US seizes Russian Oligarch’s superyacht in Fiji after a court injunction 

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ON TUESDAY, the US won a judicial battle in Fiji to seize a Russian-owned superyacht and immediately took possession of the $325 million (€304 million) vessel.

Only two hours after the decision was made, the ship sailed for the United States. The court judgment was a significant victory for the US, which has faced numerous setbacks in its efforts to reclaim the assets of Russian oligarchs around the world. While many people opposed to the war in Ukraine supported these activities, some of them pushed American authority beyond its borders.

The Supreme Court of Fiji revoked the stay order that prevented the US from taking the superyacht Amadea.

Chief Justice Kamal Kumar concluded that defense attorneys had “zero to extremely slim” chances of filing an appeal that the Supreme Court would hear based on the facts. However, Mr. Kumar acknowledged that maintaining the superyacht at Lautoka harbor was “costing the Fijian government a lot of money.”

The US withdrew the motorized vessel within an hour or two following the court’s order, probably to avoid additional legal action. According to Anthony Coley, a spokeswoman for the US Justice Department, the superyacht has set sail for the United States under a new flag. He also complimented Fiji police and prosecutors “whose perseverance and dedication to the rule of law made this action possible.”

In early May, the Justice Department claimed that the Amadea had been seized in Fiji, but it was later determined that the declaration was premature after lawyers filed an appeal. It was unclear where the US planned to take the Amadea, which the FBI has tied to Russian businessman Suleiman Kerimov. According to Fiji’s Director of Public Prosecutions, Christopher Pryde, unresolved concerns of money laundering and ownership of the Amadea must be handled in the United States.

According to court filings, the FBI linked the Amadea to the Kerimov family, noting their alleged use of code names aboard and purchasing items such as a pizza oven and a spa bed.

Task Force KleptoCapture, which was formed in March to seize the assets of Russian billionaires in order to put pressure on Russia to end the conflict, seized the ship. On the 348-foot-long boat, which is nearly the length of an American football field, there is a live lobster tank, a hand-painted piano, a swimming pool, and a gigantic helipad.

Millemarin Investments, the paper’s owner, was represented by lawyer Feizal Haniff, who claimed that the owner was a wealthy Russian who, unlike Mr. Kerimov, was not subject to sanctions.

According to the US, Eduard Khudainatov appeared to be the owner on paperwork. Still, he was also the paper owner of a second, larger superyacht, the Scheherazade, which has been linked to Russian President Vladimir Putin. As a result, the US questioned Mr. Khudainatov’s ability to buy two superyachts totaling over one billion dollars (£794 million).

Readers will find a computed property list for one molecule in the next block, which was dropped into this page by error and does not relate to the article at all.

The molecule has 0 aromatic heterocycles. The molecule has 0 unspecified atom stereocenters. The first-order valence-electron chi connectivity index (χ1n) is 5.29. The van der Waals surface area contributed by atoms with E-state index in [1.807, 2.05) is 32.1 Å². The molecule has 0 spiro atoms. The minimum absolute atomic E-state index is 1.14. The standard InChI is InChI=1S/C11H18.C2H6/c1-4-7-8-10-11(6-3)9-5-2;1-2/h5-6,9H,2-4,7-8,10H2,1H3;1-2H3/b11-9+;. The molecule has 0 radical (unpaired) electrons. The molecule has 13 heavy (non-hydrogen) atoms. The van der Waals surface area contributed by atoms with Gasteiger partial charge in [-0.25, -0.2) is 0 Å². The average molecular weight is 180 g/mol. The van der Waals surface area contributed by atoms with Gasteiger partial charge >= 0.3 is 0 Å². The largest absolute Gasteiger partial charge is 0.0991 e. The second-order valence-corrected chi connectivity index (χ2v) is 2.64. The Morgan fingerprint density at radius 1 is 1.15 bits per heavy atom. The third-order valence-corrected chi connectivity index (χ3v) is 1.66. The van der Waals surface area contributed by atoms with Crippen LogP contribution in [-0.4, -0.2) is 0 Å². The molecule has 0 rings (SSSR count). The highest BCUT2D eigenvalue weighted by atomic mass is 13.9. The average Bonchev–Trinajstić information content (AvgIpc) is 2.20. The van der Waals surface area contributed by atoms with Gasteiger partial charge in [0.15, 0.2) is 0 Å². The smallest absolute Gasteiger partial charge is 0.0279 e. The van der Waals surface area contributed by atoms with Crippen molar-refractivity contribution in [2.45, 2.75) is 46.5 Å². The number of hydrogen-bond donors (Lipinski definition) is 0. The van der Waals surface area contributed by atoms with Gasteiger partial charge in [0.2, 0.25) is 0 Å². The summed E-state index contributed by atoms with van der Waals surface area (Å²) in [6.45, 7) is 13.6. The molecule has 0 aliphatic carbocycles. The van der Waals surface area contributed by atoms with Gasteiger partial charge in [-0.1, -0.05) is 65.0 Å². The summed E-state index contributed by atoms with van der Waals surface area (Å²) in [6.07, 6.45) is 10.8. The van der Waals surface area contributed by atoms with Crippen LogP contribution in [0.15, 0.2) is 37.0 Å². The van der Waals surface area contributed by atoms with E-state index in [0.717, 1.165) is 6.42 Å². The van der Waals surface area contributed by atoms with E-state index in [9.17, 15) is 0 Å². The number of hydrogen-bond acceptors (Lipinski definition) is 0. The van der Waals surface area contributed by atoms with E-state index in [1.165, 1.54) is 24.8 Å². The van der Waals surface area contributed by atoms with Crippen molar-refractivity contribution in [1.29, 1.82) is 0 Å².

According to court documents, the Amadea sailed from the Caribbean to Mexico via the Panama Canal shortly after Russia attacked Ukraine. The ship then crossed the Pacific Ocean for hundreds of kilometers to arrive in Fiji.

The Justice Department said that paperwork suggesting the Amadea’s destination was Vladivostok or another Russian port was false. Instead, the ship was really destined for Vladivostok or another Russian port.

According to the department, the text message said, “We’re not going to Russia,” followed by a “shush” emoji. According to the US, Mr. Kerimov bought the Amadea, which is registered in the Cayman Islands, through a series of shell companies last year.

According to emails obtained during a search request in Fiji, Mr. Kerimov’s children were on board this year, and the crew used code names like G0 for Mr. Kerimov, G1 for his wife, G2 for his daughter, and so on.

Mr. Kerimov made a fortune through his involvement in Polyus, a Russian gold corporation. Forbes magazine estimates his net worth at $14.5 billion (£11.5 million). However, after being detained with luggage containing 20 million euros (£17 million) in France and being accused of money laundering there, the US sanctioned him for the first time in 2018

Mr. Khudainatov is the former chairman and CEO of Rosneft, the Russian government-owned oil and gas company.

Opinions expressed by San Francisco Post contributors are their own.

Niall Moore

A social-media savvy and works as an IT consultant on a communication firm in Los Angeles. She manages her blog site and a part-time writer.

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